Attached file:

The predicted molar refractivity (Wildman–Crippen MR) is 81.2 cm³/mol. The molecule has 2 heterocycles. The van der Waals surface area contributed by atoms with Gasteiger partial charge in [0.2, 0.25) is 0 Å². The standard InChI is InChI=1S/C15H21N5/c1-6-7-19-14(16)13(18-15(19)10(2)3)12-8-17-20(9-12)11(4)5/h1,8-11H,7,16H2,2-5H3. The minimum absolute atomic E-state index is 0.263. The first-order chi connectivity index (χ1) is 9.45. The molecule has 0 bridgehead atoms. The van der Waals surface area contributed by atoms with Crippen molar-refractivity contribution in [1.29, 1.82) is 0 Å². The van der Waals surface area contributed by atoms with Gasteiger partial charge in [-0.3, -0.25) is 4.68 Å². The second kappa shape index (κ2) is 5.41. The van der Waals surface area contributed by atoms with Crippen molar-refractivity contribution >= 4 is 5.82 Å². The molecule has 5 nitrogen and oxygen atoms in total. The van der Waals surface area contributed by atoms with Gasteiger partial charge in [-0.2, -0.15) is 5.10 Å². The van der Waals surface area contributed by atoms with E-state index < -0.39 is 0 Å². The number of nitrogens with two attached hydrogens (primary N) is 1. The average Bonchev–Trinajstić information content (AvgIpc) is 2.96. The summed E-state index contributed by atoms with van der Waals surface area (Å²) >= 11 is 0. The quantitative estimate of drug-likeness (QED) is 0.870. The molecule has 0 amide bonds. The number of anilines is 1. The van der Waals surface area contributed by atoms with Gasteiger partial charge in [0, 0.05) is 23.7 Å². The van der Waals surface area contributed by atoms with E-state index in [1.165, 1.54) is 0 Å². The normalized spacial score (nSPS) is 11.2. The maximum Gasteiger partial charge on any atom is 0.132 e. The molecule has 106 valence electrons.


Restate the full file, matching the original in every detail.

The predicted molar refractivity (Wildman–Crippen MR) is 81.2 cm³/mol. The molecule has 2 heterocycles. The van der Waals surface area contributed by atoms with Gasteiger partial charge in [0.2, 0.25) is 0 Å². The standard InChI is InChI=1S/C15H21N5/c1-6-7-19-14(16)13(18-15(19)10(2)3)12-8-17-20(9-12)11(4)5/h1,8-11H,7,16H2,2-5H3. The minimum absolute atomic E-state index is 0.263. The first-order chi connectivity index (χ1) is 9.45. The molecule has 0 bridgehead atoms. The van der Waals surface area contributed by atoms with Crippen molar-refractivity contribution in [1.29, 1.82) is 0 Å². The van der Waals surface area contributed by atoms with Gasteiger partial charge in [-0.3, -0.25) is 4.68 Å². The second kappa shape index (κ2) is 5.41. The van der Waals surface area contributed by atoms with Crippen molar-refractivity contribution >= 4 is 5.82 Å². The molecule has 5 nitrogen and oxygen atoms in total. The van der Waals surface area contributed by atoms with Gasteiger partial charge in [-0.2, -0.15) is 5.10 Å². The van der Waals surface area contributed by atoms with E-state index < -0.39 is 0 Å². The number of nitrogens with two attached hydrogens (primary N) is 1. The average Bonchev–Trinajstić information content (AvgIpc) is 2.96. The summed E-state index contributed by atoms with van der Waals surface area (Å²) >= 11 is 0. The quantitative estimate of drug-likeness (QED) is 0.870. The molecule has 0 amide bonds. The number of anilines is 1. The van der Waals surface area contributed by atoms with Gasteiger partial charge in [0, 0.05) is 23.7 Å². The van der Waals surface area contributed by atoms with E-state index in [1.165, 1.54) is 0 Å². The normalized spacial score (nSPS) is 11.2. The maximum Gasteiger partial charge on any atom is 0.132 e. The molecule has 106 valence electrons.